Creamy Lime Bars

limebars

A pattern might emerge if you were to browse over my recipes and it would look a little somethin’ like this. Limes. Sweetened condensed milk. More limes. More sweetened condensed milk. What can I say, if it ain’t broke don’t fix it. I’ve also used lemons for this recipe and they’re just as tasty. The original recipe calls for 4 egg yolks in the filling but the thought of accumulating 4 egg whites every time I baked this would keep me up at night. I did a bit of interwebbing and it looked like a pretty safe bet to swap the egg yolks for 2 whole eggs and hooray, it worked! (Ainsley doesn’t deal well with failure, people). The lime isn’t shy in this recipe but the sweetened condensed milk provides the perfect balance. I’ve been using my ‘special’ oven for so long now that I’ve forgotten how normal ovens function, mine gets a bit overzealous and burns the bottom of stuff before the top is cooked so I protect everything I put in there with 2 baking pans, I even had to go up to 4 for the second bake in this recipe. If your oven is normal then you probably just need to slip one baking tray under your slice tin for the second bake.

Creamy Lime Bars

Adapted from Creamy Lemon Squares over at Martha Stewart.

Base:

115g butter, room temperature

1/2 cup icing sugar, sifted

1/4 tsp salt

1 cup plain flour

Preheat the oven to 175 C and line a 8 X 8 slice tin with baking paper.

Beat the butter, sugar and salt together with an electric beater until light and fluffy.

Add the flour and mix on low until just combined.

Press the dough evenly into the slice tin and press it up the sides around 1/2 inch, prick all over with a fork.

Bake for 15 minutes until lightly golden.

Filling:

2 large eggs

1 tin (395g) sweetened condensed milk

3/4 cup fresh lime juice (around 3-4 limes)

2 tsp vanilla essence

Whisk together all of the ingredients then pour onto the hot crust and bake for a further 25 minutes (I place extra baking trays underneath the pan to prevent the base from burning underneath).

Allow to cool completely in the tin then refrigerate until chilled, take out of the pan and cut into 16 pieces (or smaller if you would like).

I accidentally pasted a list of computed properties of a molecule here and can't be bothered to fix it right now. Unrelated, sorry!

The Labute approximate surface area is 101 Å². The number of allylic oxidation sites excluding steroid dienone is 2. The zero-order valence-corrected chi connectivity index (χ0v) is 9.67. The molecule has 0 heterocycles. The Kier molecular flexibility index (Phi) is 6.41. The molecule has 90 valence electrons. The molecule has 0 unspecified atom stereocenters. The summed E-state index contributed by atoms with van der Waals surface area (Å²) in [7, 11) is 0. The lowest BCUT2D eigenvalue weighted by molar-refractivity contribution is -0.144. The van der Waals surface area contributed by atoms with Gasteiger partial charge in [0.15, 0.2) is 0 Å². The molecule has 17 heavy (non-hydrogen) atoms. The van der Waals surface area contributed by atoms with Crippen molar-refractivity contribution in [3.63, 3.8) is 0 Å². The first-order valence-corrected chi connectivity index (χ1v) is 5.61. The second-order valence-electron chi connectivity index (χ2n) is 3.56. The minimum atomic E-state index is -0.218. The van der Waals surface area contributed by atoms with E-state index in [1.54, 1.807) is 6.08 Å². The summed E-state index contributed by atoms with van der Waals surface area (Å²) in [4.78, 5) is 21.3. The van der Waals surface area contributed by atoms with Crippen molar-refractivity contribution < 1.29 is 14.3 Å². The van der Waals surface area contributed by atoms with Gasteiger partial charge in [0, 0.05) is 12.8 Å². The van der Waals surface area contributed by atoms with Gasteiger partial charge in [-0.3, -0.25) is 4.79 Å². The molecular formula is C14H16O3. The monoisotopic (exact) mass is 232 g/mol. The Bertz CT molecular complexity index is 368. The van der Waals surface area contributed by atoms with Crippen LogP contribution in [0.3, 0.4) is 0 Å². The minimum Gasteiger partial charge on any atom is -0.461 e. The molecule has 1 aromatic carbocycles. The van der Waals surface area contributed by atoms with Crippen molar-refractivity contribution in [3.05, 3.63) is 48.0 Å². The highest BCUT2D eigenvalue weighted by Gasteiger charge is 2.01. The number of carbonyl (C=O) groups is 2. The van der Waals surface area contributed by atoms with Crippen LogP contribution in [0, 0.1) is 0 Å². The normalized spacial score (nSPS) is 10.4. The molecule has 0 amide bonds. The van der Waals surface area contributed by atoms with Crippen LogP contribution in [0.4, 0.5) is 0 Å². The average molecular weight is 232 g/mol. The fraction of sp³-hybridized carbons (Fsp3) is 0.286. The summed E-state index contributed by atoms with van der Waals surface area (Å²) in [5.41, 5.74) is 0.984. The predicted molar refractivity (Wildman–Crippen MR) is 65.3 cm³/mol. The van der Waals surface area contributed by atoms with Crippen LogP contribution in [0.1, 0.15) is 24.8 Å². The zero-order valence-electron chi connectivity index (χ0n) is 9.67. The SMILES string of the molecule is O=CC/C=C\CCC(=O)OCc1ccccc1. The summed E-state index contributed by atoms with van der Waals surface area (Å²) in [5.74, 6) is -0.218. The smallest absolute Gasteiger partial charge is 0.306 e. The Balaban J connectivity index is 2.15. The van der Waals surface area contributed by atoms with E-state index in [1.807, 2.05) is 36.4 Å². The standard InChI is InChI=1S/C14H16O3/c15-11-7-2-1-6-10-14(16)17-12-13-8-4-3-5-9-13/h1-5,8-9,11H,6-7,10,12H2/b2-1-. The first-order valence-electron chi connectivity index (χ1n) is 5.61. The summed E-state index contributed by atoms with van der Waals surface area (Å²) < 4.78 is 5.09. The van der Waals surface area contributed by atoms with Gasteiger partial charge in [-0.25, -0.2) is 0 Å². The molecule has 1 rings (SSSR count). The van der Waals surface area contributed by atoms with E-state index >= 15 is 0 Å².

Portugese Custard Tarts

custardtarts

For a very long time I thought that I didn’t like custard. The custard we had as kids was from a carton and heated up in the microwave, for some reason we really liked drinking it through a straw. It was kind of thick and tasteless and I eventually just stopped eating it. My first introduction to homemade custard was when I started making custard based ice-creams. Half of the batter wouldn’t make it into the ice-cream machine, it was so good. It was a bit of a culinary epiphany. This is what custard could be like. Rich, smooth and always dotted with vanilla seeds. I still don’t eat¬†custard very often because it’s always so hot here and I feel that there is a very small window of time to bake the wintery, rich comfort food that custard compliments so well.

custardtarts2

When I saw this recipe for Portugese Custard Tarts, though, my new found custard love caused my heart to flutter. I was in actual love. I couldn’t wait to make them, I couldn’t stop telling the boyfriend how much I wanted to make them. I had trouble going to sleep because the next afternoon I had a date with these beauties. Work went slowly as I counted down the minutes when I could be with them. And when they finally cooled down enough for me to eat one, they were everything I’d dreamed they would be. The only problem was that they didn’t blister on the top like the one’s in Lorraine’s pictures but it’s OK, I’m not shallow.

Lorraine (of Not Quite Nigella) uses just one sheet of puff pastry for the cases and uses all milk instead of cream. I’ve used cream but only used 1 sheet of puff pastry as well. Try a few different combinations to see what works for you. I’m giving most of this batch away to someone at my work for their birthday and I have already promised to make another batch for my house. And another batch for the boyfriend’s parents. I’m starting to see a pattern here…

Portugese Custard Tarts

Adapted from Lorraine’s Portugese Custard Tarts¬†over at Not Quite Nigella.

3 egg yolks

1/2 cup caster sugar

2 tbsp cornflour

230 ml cream

170 ml milk

2 tsp vanilla extract

1 sheet defrosted puff pastry

Put the egg yolks, sugar and cornflour in a pan and whisk together.

Whisk the milk and cream into the eggs until no lumps remain.

Place the pan over a medium heat and cook, stirring constantly until the mixture thickens and comes to the boil.

Transfer to a bowl and mix in the vanilla extract.

Cover the custard with clingfilm, pressing it onto the surface to prevent it forming a skin.

Leave to cool.

Preheat the oven to 200 C.

Lightly grease a 12 hole, 80 ml capacity muffin tin.

startdough

Cut the pastry sheet in half and lay the two pieces on top of each other, leave to rest for 5 mins.

rolldough

Roll up the pastry tightly from the short end.

markeddough

Mark out 12 equal pieces.

rounds

Cut into 12 pieces.

rolledout

On a lightly floured surface roll out the discs with a rolling pin until each is 10 cm in diameter.

pastrycases

Press the pastry discs into the holes in the muffin tin.

uncookedtarts

Divide the cooled custard evenly between the 12 pastry cases and bake for 20-25 mins or until golden brown on top.

Leave tarts in the tin to cool for 5 mins then transfer to a wire rack.

Best eaten warm, store in an airtight container in the fridge.